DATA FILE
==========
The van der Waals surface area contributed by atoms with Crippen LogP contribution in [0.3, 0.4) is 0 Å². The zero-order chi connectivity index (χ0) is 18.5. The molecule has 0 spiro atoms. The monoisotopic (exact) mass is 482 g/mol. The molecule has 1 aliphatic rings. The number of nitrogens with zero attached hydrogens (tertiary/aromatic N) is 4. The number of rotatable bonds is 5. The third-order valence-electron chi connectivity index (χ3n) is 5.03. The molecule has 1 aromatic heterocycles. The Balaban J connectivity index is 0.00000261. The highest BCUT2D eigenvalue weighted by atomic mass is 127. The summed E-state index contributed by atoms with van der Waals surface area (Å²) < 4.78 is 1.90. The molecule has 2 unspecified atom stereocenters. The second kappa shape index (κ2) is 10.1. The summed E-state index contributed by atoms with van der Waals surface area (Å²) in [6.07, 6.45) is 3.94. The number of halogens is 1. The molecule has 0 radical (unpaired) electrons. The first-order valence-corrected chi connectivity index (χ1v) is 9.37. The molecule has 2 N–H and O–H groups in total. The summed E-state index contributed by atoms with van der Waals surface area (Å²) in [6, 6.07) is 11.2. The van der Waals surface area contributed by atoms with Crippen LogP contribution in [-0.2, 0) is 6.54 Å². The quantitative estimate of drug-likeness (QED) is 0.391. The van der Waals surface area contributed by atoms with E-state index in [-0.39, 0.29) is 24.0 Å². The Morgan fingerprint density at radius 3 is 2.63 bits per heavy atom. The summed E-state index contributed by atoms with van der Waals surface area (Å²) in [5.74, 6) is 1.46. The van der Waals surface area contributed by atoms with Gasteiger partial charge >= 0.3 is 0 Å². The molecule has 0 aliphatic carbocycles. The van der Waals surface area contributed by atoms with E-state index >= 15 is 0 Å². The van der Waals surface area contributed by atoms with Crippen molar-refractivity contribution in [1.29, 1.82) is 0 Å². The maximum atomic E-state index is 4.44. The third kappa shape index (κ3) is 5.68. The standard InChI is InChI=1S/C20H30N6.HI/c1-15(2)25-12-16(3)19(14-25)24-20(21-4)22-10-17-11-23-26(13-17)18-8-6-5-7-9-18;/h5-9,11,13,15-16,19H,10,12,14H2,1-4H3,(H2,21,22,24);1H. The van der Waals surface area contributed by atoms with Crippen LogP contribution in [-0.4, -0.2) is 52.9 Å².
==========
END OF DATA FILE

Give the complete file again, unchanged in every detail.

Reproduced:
The van der Waals surface area contributed by atoms with Crippen LogP contribution in [0.3, 0.4) is 0 Å². The zero-order chi connectivity index (χ0) is 18.5. The molecule has 0 spiro atoms. The monoisotopic (exact) mass is 482 g/mol. The molecule has 1 aliphatic rings. The number of nitrogens with zero attached hydrogens (tertiary/aromatic N) is 4. The number of rotatable bonds is 5. The third-order valence-electron chi connectivity index (χ3n) is 5.03. The molecule has 1 aromatic heterocycles. The Balaban J connectivity index is 0.00000261. The highest BCUT2D eigenvalue weighted by atomic mass is 127. The summed E-state index contributed by atoms with van der Waals surface area (Å²) < 4.78 is 1.90. The molecule has 2 unspecified atom stereocenters. The second kappa shape index (κ2) is 10.1. The summed E-state index contributed by atoms with van der Waals surface area (Å²) in [6.07, 6.45) is 3.94. The number of halogens is 1. The molecule has 0 radical (unpaired) electrons. The first-order valence-corrected chi connectivity index (χ1v) is 9.37. The molecule has 2 N–H and O–H groups in total. The summed E-state index contributed by atoms with van der Waals surface area (Å²) in [6, 6.07) is 11.2. The van der Waals surface area contributed by atoms with Crippen LogP contribution in [-0.2, 0) is 6.54 Å². The quantitative estimate of drug-likeness (QED) is 0.391. The van der Waals surface area contributed by atoms with E-state index in [-0.39, 0.29) is 24.0 Å². The Morgan fingerprint density at radius 3 is 2.63 bits per heavy atom. The summed E-state index contributed by atoms with van der Waals surface area (Å²) in [5.74, 6) is 1.46. The van der Waals surface area contributed by atoms with Gasteiger partial charge >= 0.3 is 0 Å². The molecule has 0 aliphatic carbocycles. The van der Waals surface area contributed by atoms with E-state index >= 15 is 0 Å². The van der Waals surface area contributed by atoms with Crippen molar-refractivity contribution in [1.29, 1.82) is 0 Å². The maximum atomic E-state index is 4.44. The third kappa shape index (κ3) is 5.68. The standard InChI is InChI=1S/C20H30N6.HI/c1-15(2)25-12-16(3)19(14-25)24-20(21-4)22-10-17-11-23-26(13-17)18-8-6-5-7-9-18;/h5-9,11,13,15-16,19H,10,12,14H2,1-4H3,(H2,21,22,24);1H. The van der Waals surface area contributed by atoms with Crippen LogP contribution in [-0.4, -0.2) is 52.9 Å².